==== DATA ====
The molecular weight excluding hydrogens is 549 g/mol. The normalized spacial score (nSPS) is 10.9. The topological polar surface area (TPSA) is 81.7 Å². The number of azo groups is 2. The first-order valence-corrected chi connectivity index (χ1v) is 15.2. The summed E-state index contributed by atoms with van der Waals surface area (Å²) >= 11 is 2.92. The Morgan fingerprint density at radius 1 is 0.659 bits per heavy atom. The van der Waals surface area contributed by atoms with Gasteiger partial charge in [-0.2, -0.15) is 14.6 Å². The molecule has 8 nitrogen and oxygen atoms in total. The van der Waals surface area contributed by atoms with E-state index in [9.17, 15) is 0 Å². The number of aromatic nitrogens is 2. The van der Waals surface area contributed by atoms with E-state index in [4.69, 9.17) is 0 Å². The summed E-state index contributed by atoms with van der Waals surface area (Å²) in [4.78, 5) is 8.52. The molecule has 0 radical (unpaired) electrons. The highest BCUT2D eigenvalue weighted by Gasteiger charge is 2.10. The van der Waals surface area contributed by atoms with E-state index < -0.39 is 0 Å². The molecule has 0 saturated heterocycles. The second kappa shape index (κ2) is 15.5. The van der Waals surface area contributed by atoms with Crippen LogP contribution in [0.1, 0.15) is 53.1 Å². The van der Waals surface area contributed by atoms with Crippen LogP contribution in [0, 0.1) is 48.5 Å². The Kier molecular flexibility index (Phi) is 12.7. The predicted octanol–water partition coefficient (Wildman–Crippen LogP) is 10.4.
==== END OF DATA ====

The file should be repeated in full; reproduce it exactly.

The molecular weight excluding hydrogens is 549 g/mol. The normalized spacial score (nSPS) is 10.9. The topological polar surface area (TPSA) is 81.7 Å². The number of azo groups is 2. The first-order valence-corrected chi connectivity index (χ1v) is 15.2. The summed E-state index contributed by atoms with van der Waals surface area (Å²) >= 11 is 2.92. The Morgan fingerprint density at radius 1 is 0.659 bits per heavy atom. The van der Waals surface area contributed by atoms with Gasteiger partial charge in [-0.2, -0.15) is 14.6 Å². The molecule has 8 nitrogen and oxygen atoms in total. The van der Waals surface area contributed by atoms with E-state index in [9.17, 15) is 0 Å². The number of aromatic nitrogens is 2. The van der Waals surface area contributed by atoms with E-state index in [4.69, 9.17) is 0 Å². The summed E-state index contributed by atoms with van der Waals surface area (Å²) in [4.78, 5) is 8.52. The molecule has 0 radical (unpaired) electrons. The highest BCUT2D eigenvalue weighted by Gasteiger charge is 2.10. The van der Waals surface area contributed by atoms with E-state index < -0.39 is 0 Å². The molecule has 0 saturated heterocycles. The second kappa shape index (κ2) is 15.5. The van der Waals surface area contributed by atoms with Crippen LogP contribution in [0.1, 0.15) is 53.1 Å². The van der Waals surface area contributed by atoms with Crippen LogP contribution in [0, 0.1) is 48.5 Å². The Kier molecular flexibility index (Phi) is 12.7. The predicted octanol–water partition coefficient (Wildman–Crippen LogP) is 10.4.